I mean, all the tapers are MT3, and I've got MT3 collets, so why would I put a collet holder with an MT3 shank in the spindle and then something in the collet? I've got 5C collets, and can see where they have the advantage of being through. A 5C collet kind of chuck makes sense.

              But, quite honestly, what's the point of having a front-closing collet that doesn't go through? I suppose if I had some big machine where the drawbar was hard to reach... mine is "right there," probably faster to use than a collet nut on the holder. I know this is getting off-topic... but it's my thread and I can wander if I want to

              Is there some other advantage to these things I can't see?

              David...
              http://fixerdave.blogspot.com/

              Comment


              • #8
                Originally posted by fixerdave View Post
                Well... on general principle... no. I'm way too selfish for that

                That said, I'm a little unclear why you want them. I mean, I'm not quite sure what to do with them. The only reason I grabbed the one with a 1/2" collet, and discovered the problem, is that I wanted to use a cutter without a flat ground in it for my Weldon shank holder, and I needed more reach than just using an MT3 collet directly in the mill spindle. That reach thing is just because I'm using round-column junk that doesn't have a knee.

                I mean, all the tapers are MT3, and I've got MT3 collets, so why would I put a collet holder with an MT3 shank in the spindle and then something in the collet? I've got 5C collets, and can see where they have the advantage of being through. A 5C collet kind of chuck makes sense.

                But, quite honestly, what's the point of having a front-closing collet that doesn't go through? I suppose if I had some big machine where the drawbar was hard to reach... mine is "right there," probably faster to use than a collet nut on the holder. I know this is getting off-topic... but it's my thread and I can wander if I want to

                Is there some other advantage to these things I can't see?

                David...
                Don't forget, you can get a 3C collet adapter that fits in your spindle, and use 3C collets with a draw tube to give you true through the spindle collet action. Collet chucks, at least the ones I ever used, weren't accurate enough that I could re-chuck a piece and have it stay concentric, regarding making shafts with steps on them for trains. I always went back to the 4 jaw chuck and dialed them in. Just my own experience, and I am sure theres plenty of people with collet chucks that work for them.

                Comment


                • #9
                  Originally posted by RB211 View Post
                  Don't forget, you can get a 3C collet adapter that fits in your spindle, and use 3C collets with a draw tube to give you true through the spindle collet action...
                  So, I take it you also agree that these Vertex collets mounted on an MT3 arbour offer no advantages?

                  Actually, I do see another advantage: My mill spindle is rather large and I can see times where one of these collet holders, especially the small one, could offer greater clearance. Again, that's likely an issue specific to my compromised machine rather than something general. So, extended reach, greater clearance... might use them once every few years. They look so pretty and all... but I don't think I'd have actually bought them, and I'm a cheap Chinese tool junkie.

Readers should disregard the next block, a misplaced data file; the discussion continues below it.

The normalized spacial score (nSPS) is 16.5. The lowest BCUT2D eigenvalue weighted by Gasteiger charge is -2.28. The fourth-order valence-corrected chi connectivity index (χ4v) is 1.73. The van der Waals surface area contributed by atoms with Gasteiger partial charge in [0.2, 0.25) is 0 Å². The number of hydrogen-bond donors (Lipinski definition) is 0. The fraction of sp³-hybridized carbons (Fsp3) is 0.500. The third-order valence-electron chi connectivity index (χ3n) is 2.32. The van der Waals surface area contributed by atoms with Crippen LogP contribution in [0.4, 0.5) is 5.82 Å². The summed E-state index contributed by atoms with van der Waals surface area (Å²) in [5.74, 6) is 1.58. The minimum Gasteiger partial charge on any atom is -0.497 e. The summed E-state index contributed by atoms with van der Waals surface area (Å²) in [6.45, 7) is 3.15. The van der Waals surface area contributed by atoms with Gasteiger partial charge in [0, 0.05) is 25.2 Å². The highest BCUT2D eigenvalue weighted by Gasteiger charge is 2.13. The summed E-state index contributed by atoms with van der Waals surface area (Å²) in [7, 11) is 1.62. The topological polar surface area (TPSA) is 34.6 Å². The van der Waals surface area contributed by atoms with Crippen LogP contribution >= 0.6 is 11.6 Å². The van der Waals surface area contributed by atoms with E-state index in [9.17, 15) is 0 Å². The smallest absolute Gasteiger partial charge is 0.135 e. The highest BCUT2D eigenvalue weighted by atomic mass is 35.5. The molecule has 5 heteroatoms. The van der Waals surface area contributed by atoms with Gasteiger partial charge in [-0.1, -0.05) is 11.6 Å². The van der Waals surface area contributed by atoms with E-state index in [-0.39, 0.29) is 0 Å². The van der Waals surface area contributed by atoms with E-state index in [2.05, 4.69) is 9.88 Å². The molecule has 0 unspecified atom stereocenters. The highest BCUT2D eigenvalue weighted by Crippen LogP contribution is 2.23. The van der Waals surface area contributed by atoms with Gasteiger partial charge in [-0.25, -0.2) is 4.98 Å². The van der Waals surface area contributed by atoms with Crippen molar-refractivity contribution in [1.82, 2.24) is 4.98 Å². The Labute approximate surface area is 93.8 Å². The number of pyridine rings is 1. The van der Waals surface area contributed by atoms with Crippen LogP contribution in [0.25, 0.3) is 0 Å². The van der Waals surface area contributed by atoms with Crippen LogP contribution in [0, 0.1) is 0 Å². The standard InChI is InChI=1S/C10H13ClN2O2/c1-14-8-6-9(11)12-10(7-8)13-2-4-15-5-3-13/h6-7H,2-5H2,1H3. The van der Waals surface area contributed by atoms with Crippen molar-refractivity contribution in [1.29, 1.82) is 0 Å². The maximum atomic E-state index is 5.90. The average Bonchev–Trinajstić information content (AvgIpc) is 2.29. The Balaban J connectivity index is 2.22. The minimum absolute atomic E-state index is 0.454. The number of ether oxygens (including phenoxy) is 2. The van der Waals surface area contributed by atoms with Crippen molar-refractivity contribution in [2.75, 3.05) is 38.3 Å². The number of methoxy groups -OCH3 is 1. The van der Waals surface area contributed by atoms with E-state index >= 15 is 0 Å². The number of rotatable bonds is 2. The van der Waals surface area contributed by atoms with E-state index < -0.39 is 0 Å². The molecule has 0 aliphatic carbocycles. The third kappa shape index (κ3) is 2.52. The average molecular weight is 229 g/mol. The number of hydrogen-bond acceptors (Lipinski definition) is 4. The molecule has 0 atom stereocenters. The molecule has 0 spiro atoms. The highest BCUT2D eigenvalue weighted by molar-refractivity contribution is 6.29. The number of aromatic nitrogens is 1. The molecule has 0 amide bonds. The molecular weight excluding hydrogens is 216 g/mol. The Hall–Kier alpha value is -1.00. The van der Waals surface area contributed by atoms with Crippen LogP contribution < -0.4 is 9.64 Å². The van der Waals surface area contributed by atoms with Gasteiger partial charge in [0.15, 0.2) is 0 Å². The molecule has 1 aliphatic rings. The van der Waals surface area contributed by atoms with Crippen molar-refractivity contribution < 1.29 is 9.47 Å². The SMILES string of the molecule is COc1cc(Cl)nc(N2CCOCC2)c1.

I still think I'm missing something. There has to be some magical purpose to these things I'm totally ignorant of.

                  Maybe if I made my own holder, just a cylinder with a taper bore and threaded on the outside, that I could chuck in my 4-jaw. I could dial it in and it could be through-bore like a 5C. Now, that would be useful. Now, I'm really seeing the advantage of that nose-clip that releases the collet. Sigh... I feel another project coming on,

                  David...
                  http://fixerdave.blogspot.com/

                  Comment


                  • #10
                    Thinking too much about this...

                    So... been thinking about these collets and how to use them, and here's plan C-23:
                    1. Make a custom taper reamer:
                      1. turn a slug of steel
                      2. match the collet taper
                      3. mill in a cutting edge
                      4. maybe harden
                    2. Make a 'soft' collet holder:
                      1. face and turn one end of an aluminum soup-can casting
                      2. turn it down such that it fits comfortably within the standard jaws of a 3-jaw chuck but has a bore that roughly matches the small diameter of the collets.
                      3. drill/bore out a 1/2" or so for clearance.
                      4. basically, that end is now a cylindrical square
                      5. flip it, chucking in 3-jaw, roughly marking jaw 1 for repeatability, and making sure the face is registered against the chuck
                      6. face the end
                      7. turn and single-point thread the outside to match the collet nut
                      8. roughly drill/bore it out to match the small end of the collets